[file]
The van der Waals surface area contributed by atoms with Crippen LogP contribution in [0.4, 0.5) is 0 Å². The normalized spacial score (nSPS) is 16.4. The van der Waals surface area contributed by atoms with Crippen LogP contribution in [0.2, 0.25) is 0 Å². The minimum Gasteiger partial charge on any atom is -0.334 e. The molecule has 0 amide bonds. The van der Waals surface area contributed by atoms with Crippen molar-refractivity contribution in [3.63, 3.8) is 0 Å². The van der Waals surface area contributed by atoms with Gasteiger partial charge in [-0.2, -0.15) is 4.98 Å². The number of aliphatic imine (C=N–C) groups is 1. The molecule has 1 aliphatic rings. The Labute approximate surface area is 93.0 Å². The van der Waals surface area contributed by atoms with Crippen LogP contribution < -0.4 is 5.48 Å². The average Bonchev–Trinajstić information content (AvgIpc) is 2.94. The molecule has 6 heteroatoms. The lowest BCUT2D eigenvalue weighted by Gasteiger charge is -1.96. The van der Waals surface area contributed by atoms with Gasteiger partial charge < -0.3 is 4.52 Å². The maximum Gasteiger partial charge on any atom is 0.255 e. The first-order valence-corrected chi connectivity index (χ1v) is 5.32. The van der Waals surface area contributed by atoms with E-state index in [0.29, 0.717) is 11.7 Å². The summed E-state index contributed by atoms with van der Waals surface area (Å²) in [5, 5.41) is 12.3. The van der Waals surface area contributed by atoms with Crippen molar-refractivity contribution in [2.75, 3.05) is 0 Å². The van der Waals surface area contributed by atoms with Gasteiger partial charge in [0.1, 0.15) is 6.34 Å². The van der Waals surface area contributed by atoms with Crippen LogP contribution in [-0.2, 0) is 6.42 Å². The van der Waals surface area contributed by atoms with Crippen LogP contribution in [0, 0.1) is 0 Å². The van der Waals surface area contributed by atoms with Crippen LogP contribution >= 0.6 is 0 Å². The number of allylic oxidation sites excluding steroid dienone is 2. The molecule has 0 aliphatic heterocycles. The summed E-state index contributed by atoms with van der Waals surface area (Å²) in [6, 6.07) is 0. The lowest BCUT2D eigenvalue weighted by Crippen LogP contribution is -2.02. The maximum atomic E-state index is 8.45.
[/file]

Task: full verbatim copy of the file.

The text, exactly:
The van der Waals surface area contributed by atoms with Crippen LogP contribution in [0.4, 0.5) is 0 Å². The normalized spacial score (nSPS) is 16.4. The van der Waals surface area contributed by atoms with Crippen LogP contribution in [0.2, 0.25) is 0 Å². The minimum Gasteiger partial charge on any atom is -0.334 e. The molecule has 0 amide bonds. The van der Waals surface area contributed by atoms with Crippen molar-refractivity contribution in [3.63, 3.8) is 0 Å². The van der Waals surface area contributed by atoms with Gasteiger partial charge in [-0.2, -0.15) is 4.98 Å². The number of aliphatic imine (C=N–C) groups is 1. The molecule has 1 aliphatic rings. The Labute approximate surface area is 93.0 Å². The van der Waals surface area contributed by atoms with Crippen LogP contribution < -0.4 is 5.48 Å². The average Bonchev–Trinajstić information content (AvgIpc) is 2.94. The molecule has 6 heteroatoms. The lowest BCUT2D eigenvalue weighted by Gasteiger charge is -1.96. The van der Waals surface area contributed by atoms with Gasteiger partial charge < -0.3 is 4.52 Å². The maximum Gasteiger partial charge on any atom is 0.255 e. The first-order valence-corrected chi connectivity index (χ1v) is 5.32. The van der Waals surface area contributed by atoms with E-state index in [0.29, 0.717) is 11.7 Å². The summed E-state index contributed by atoms with van der Waals surface area (Å²) in [5, 5.41) is 12.3. The van der Waals surface area contributed by atoms with Crippen molar-refractivity contribution in [2.75, 3.05) is 0 Å². The van der Waals surface area contributed by atoms with Gasteiger partial charge in [0.1, 0.15) is 6.34 Å². The van der Waals surface area contributed by atoms with Crippen LogP contribution in [-0.2, 0) is 6.42 Å². The van der Waals surface area contributed by atoms with Crippen LogP contribution in [0, 0.1) is 0 Å². The van der Waals surface area contributed by atoms with Crippen LogP contribution >= 0.6 is 0 Å². The number of allylic oxidation sites excluding steroid dienone is 2. The molecule has 0 aliphatic heterocycles. The summed E-state index contributed by atoms with van der Waals surface area (Å²) in [6, 6.07) is 0. The lowest BCUT2D eigenvalue weighted by Crippen LogP contribution is -2.02. The maximum atomic E-state index is 8.45.